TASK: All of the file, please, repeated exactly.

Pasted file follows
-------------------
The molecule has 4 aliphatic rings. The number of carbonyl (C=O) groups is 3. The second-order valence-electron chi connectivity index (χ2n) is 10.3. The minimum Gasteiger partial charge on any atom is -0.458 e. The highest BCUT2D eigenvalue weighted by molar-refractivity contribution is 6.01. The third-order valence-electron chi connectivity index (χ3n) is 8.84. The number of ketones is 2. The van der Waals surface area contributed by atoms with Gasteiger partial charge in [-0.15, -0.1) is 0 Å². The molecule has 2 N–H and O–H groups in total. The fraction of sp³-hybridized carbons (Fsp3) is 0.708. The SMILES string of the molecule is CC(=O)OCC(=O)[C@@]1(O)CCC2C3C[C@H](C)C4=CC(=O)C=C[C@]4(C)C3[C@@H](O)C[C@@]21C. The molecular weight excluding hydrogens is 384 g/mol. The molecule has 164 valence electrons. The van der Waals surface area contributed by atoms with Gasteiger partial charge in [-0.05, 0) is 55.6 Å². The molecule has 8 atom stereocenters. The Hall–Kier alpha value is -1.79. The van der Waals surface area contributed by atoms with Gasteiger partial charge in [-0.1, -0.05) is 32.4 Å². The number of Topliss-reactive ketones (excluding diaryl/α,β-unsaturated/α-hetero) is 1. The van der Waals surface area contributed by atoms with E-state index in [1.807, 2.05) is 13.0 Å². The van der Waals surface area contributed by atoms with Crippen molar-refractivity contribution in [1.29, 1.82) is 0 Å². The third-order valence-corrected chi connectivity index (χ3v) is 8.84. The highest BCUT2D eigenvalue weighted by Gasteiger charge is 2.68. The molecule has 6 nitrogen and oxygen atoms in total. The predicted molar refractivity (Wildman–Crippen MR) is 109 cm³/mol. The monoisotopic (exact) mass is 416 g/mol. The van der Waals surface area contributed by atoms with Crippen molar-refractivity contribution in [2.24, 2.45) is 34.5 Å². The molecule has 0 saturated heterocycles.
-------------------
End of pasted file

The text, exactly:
The molecule has 4 aliphatic rings. The number of carbonyl (C=O) groups is 3. The second-order valence-electron chi connectivity index (χ2n) is 10.3. The minimum Gasteiger partial charge on any atom is -0.458 e. The highest BCUT2D eigenvalue weighted by molar-refractivity contribution is 6.01. The third-order valence-electron chi connectivity index (χ3n) is 8.84. The number of ketones is 2. The van der Waals surface area contributed by atoms with Gasteiger partial charge in [-0.15, -0.1) is 0 Å². The molecule has 2 N–H and O–H groups in total. The fraction of sp³-hybridized carbons (Fsp3) is 0.708. The SMILES string of the molecule is CC(=O)OCC(=O)[C@@]1(O)CCC2C3C[C@H](C)C4=CC(=O)C=C[C@]4(C)C3[C@@H](O)C[C@@]21C. The molecular weight excluding hydrogens is 384 g/mol. The molecule has 164 valence electrons. The van der Waals surface area contributed by atoms with Gasteiger partial charge in [-0.05, 0) is 55.6 Å². The molecule has 8 atom stereocenters. The Hall–Kier alpha value is -1.79. The van der Waals surface area contributed by atoms with Gasteiger partial charge in [-0.1, -0.05) is 32.4 Å². The number of Topliss-reactive ketones (excluding diaryl/α,β-unsaturated/α-hetero) is 1. The van der Waals surface area contributed by atoms with E-state index in [1.807, 2.05) is 13.0 Å². The van der Waals surface area contributed by atoms with Crippen molar-refractivity contribution in [1.29, 1.82) is 0 Å². The third-order valence-corrected chi connectivity index (χ3v) is 8.84. The highest BCUT2D eigenvalue weighted by Gasteiger charge is 2.68. The molecule has 6 nitrogen and oxygen atoms in total. The predicted molar refractivity (Wildman–Crippen MR) is 109 cm³/mol. The monoisotopic (exact) mass is 416 g/mol. The van der Waals surface area contributed by atoms with Crippen molar-refractivity contribution in [2.24, 2.45) is 34.5 Å². The molecule has 0 saturated heterocycles.